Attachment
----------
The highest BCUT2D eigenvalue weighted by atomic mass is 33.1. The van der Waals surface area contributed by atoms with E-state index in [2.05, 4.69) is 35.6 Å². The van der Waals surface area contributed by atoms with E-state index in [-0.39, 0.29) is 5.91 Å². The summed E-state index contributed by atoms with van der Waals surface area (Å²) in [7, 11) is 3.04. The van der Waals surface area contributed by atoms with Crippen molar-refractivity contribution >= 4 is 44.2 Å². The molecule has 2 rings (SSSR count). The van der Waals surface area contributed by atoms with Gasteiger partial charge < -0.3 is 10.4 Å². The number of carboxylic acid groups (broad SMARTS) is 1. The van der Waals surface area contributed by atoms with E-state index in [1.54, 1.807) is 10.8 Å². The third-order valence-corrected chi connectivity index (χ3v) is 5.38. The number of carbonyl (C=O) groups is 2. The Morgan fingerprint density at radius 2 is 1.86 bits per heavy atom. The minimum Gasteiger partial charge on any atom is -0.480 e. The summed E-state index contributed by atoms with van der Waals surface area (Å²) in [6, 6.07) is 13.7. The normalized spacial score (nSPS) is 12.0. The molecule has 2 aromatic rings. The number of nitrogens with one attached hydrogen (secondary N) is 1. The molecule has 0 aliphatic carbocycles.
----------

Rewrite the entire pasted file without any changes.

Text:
The highest BCUT2D eigenvalue weighted by atomic mass is 33.1. The van der Waals surface area contributed by atoms with E-state index in [2.05, 4.69) is 35.6 Å². The van der Waals surface area contributed by atoms with E-state index in [-0.39, 0.29) is 5.91 Å². The summed E-state index contributed by atoms with van der Waals surface area (Å²) in [7, 11) is 3.04. The van der Waals surface area contributed by atoms with Crippen molar-refractivity contribution >= 4 is 44.2 Å². The molecule has 2 rings (SSSR count). The van der Waals surface area contributed by atoms with Gasteiger partial charge < -0.3 is 10.4 Å². The number of carboxylic acid groups (broad SMARTS) is 1. The van der Waals surface area contributed by atoms with E-state index in [1.54, 1.807) is 10.8 Å². The third-order valence-corrected chi connectivity index (χ3v) is 5.38. The number of carbonyl (C=O) groups is 2. The Morgan fingerprint density at radius 2 is 1.86 bits per heavy atom. The minimum Gasteiger partial charge on any atom is -0.480 e. The summed E-state index contributed by atoms with van der Waals surface area (Å²) in [6, 6.07) is 13.7. The normalized spacial score (nSPS) is 12.0. The molecule has 2 aromatic rings. The number of nitrogens with one attached hydrogen (secondary N) is 1. The molecule has 0 aliphatic carbocycles.